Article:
There are also some variations of the phrase – I’ll be right in / up / down / etc. – that you can explore here.

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Top 5 most used phrasal verbs

top 5 most used phrasal verbs in EnglishPhoto credit: adamique.wordpress.com

There are loads of  phrasal verbs in English, and I’ve tried to pick those that are absolutely indispensable in everyday life. In my experience these are the most commonly used phrasal verbs, at least I hear them all the time.

1) Pop in

It means to go somewhere briefly. You usually pop into a shop, to a greengrocer’s, to a pharmacy, that kind of thing.


– Once you’re ready, it’s good to get out at least once a day, even if it’s just to pop to the local shop. A change of scene will make you feel better, while your baby benefits from fresh air (BBC).

– Why don’t you pop in and see us this afternoon? (Cambridge Online Dictionary)

2) Turn up

It has several meanings, but the most common, in my experience, are ‘to come somewhere, especially without any prior arrangement’ or ‘to happen’.


– She failed to turn up for work on Monday (MacMillan Dictionary).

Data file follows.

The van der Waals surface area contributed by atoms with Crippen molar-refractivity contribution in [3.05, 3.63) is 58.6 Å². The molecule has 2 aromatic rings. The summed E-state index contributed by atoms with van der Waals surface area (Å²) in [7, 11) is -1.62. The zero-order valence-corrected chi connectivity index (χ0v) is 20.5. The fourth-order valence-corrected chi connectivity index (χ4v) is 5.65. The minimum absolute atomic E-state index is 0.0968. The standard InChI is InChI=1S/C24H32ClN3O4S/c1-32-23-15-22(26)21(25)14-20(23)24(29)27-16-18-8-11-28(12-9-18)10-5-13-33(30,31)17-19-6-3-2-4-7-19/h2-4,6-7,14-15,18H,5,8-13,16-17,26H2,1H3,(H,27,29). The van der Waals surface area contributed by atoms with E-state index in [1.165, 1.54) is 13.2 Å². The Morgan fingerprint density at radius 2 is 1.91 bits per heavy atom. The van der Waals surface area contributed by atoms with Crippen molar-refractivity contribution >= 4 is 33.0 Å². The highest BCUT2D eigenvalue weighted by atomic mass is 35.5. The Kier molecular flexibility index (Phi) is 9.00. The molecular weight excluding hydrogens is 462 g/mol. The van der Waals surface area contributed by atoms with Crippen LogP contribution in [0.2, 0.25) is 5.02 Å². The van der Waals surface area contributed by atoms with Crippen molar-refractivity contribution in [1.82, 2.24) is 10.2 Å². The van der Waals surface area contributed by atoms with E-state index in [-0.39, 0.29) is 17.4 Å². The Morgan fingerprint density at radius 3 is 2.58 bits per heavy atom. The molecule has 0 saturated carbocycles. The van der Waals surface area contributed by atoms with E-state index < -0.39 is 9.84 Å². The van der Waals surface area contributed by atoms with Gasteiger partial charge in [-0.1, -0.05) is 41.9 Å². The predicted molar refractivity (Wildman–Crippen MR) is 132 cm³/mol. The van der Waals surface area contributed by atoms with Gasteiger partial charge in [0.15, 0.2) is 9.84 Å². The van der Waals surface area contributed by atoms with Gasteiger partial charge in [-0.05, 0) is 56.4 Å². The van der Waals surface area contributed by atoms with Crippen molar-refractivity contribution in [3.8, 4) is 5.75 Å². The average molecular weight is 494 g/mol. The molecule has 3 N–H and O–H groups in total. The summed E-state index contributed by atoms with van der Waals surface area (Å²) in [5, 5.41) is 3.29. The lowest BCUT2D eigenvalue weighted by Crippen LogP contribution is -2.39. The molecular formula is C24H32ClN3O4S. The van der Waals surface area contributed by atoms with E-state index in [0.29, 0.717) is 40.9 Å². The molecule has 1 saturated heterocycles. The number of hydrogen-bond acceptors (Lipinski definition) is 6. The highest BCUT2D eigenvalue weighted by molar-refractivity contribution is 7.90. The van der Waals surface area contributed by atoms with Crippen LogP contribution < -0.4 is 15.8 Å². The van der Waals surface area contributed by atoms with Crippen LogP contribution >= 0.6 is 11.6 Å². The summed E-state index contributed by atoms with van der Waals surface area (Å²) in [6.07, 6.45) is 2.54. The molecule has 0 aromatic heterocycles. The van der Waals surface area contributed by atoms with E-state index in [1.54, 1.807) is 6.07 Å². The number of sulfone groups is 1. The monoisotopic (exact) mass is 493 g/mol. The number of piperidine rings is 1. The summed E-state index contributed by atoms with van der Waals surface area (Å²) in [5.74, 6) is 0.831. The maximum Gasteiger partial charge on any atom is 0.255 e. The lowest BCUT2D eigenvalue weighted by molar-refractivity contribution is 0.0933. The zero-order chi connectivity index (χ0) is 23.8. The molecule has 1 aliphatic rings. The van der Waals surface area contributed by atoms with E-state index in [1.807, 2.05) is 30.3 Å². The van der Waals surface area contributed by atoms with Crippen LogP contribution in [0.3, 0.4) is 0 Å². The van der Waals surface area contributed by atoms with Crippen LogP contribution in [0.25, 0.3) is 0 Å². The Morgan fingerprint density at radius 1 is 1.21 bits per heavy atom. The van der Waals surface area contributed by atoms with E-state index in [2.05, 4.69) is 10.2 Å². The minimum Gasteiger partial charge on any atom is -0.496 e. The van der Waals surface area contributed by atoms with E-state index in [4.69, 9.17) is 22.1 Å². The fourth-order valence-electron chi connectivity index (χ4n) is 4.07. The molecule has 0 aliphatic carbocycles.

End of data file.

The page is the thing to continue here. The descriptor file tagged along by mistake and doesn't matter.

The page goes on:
– She said she’d let me know if anything new turned up (Cambridge Online Dictionary).

3) Top up

You can top up your phone, in other words, pay for it. Or you can add more water to a teapot or a cup to make it full. So, if you’re having tea in a café you can ask for a top-up. It’s something I didn’t know until I was actually offered one.


Top up with £15 for unlimited calls, texts and 100MB of data (for once text messages from my mobile operator came in handy).

– Complimentary top-up on tea and coffee (newinnharborne.co.uk).

Here’s an interesting account of the differences between ‘a top up’ (British English) and ‘a refill’ (American English).

4) Drop off / Pick up

These are really useful if you’re driving or you ask somebody to drive you somewhere. They pick you up at a certain place and then they drop you off.


– Can you drop the kids off at school this morning? (MacMillan Dictionary).

– A truck picks up the recycling once a week (Cambridge Online Dictionary).

5) Come up with